The History of the Whiteboard and Ideation

Nobody living today will remember a time where there wasn’t a blackboard or a whiteboard at the front of the classroom. In the last two centuries, these tools have been central to the classroom and the innovation process, but there was once a time before they existed.

In this article, we will explore the long history of the whiteboard, demonstrate how it’s evolved in the last decade, and highlight why it’s so important for ideation.

Where Did the First Whiteboard Originate?

The origins of the whiteboard are relatively recent and have risen to popularity in the last 75 years, but the whiteboard’s predecessor dates much further back.

Whiteboards are an evolution of the chalkboard, which was first invented in 1801 by Edinburgh geography teacher James Pillans.

This was a big deal because it marked the first time that teachers were able to provide a central point of focus for the entire class. Teachers now had a dynamic visual aid to help them teach, and this board could double as a textbook, a problem set, or a blank page.

Soon after, blackboards were commonplace in classrooms around the world. They were used well through the 1900s, where they eventually evolved into a green enamel which, for many, is how they’re best recognized.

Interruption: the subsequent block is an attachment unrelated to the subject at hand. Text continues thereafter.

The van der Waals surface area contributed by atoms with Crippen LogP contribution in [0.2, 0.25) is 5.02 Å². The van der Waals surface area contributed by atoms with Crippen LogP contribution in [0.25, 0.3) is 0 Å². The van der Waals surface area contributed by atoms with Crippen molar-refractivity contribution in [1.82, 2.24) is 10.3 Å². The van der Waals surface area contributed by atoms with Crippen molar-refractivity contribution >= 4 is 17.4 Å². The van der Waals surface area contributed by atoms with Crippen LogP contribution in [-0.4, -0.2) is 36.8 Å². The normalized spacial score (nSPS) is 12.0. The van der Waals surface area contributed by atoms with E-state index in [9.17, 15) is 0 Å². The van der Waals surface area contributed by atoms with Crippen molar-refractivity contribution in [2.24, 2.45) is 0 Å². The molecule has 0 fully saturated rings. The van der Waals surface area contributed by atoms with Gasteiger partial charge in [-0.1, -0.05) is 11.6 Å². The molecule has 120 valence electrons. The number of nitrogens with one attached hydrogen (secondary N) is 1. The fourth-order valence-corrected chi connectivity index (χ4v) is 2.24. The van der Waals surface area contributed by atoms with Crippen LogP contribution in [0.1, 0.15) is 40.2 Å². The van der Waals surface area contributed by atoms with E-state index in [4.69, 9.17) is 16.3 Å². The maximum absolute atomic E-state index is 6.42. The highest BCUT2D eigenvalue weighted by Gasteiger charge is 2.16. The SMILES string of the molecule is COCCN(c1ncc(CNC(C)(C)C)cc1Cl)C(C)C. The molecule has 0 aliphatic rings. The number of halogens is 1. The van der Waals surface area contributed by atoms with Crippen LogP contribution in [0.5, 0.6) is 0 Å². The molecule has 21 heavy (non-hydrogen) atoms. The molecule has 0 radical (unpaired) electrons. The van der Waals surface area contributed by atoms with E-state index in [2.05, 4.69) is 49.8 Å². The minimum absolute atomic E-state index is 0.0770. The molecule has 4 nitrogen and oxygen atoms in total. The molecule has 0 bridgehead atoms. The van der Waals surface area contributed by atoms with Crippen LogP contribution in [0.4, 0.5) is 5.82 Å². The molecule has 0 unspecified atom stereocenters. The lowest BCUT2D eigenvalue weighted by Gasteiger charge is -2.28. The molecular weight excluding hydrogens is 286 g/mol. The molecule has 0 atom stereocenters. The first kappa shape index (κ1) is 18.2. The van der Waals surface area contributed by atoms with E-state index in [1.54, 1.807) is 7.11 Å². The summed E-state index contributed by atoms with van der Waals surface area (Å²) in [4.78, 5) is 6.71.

As this was happening, however, the modern whiteboard was beginning to take shape.

As with most inventions, there is some dispute as to the real creator of the whiteboard, but most people credit it to Martin Heit, a photographer who discovered the possibility after using a sharpie to write on film negatives. He first developed the whiteboard sometime in the mid-1950s.

Early whiteboards weren’t incredibly popular because they didn’t function quite like the ones we have now. They needed to be wiped off by wet cloths in order to be erased, and even this still didn’t fully remove the smudge left behind.

It was only after the invention of the dry-erase marker in 1975 that the whiteboard really took off. Dry erase markers removed the need for a wet eraser and easily wiped off the board without a trace. This ease of use made the whiteboard incredibly popular and is what catalyzed its spread across the world.

What Purpose did Whiteboards Originally Serve?

As we saw from their initial application, both chalkboards and whiteboards were intended for the classroom and that’s where they saw the majority of their use.

Now with more modern versions of whiteboards, you often see a collection of whiteboards at the front of classrooms, all working together to explain an idea or concept to the entire class. Being able to quickly add and erase information makes this possible and allows everyone to learn together.

While classrooms and education are where whiteboards were created, the main purpose for using them was to learn and explain new ideas. These applications are not exclusive to the classroom, and any group of people looking to collaborate or share knowledge with each other is now able to thanks to the whiteboard.

What do Modern Whiteboards Look Like?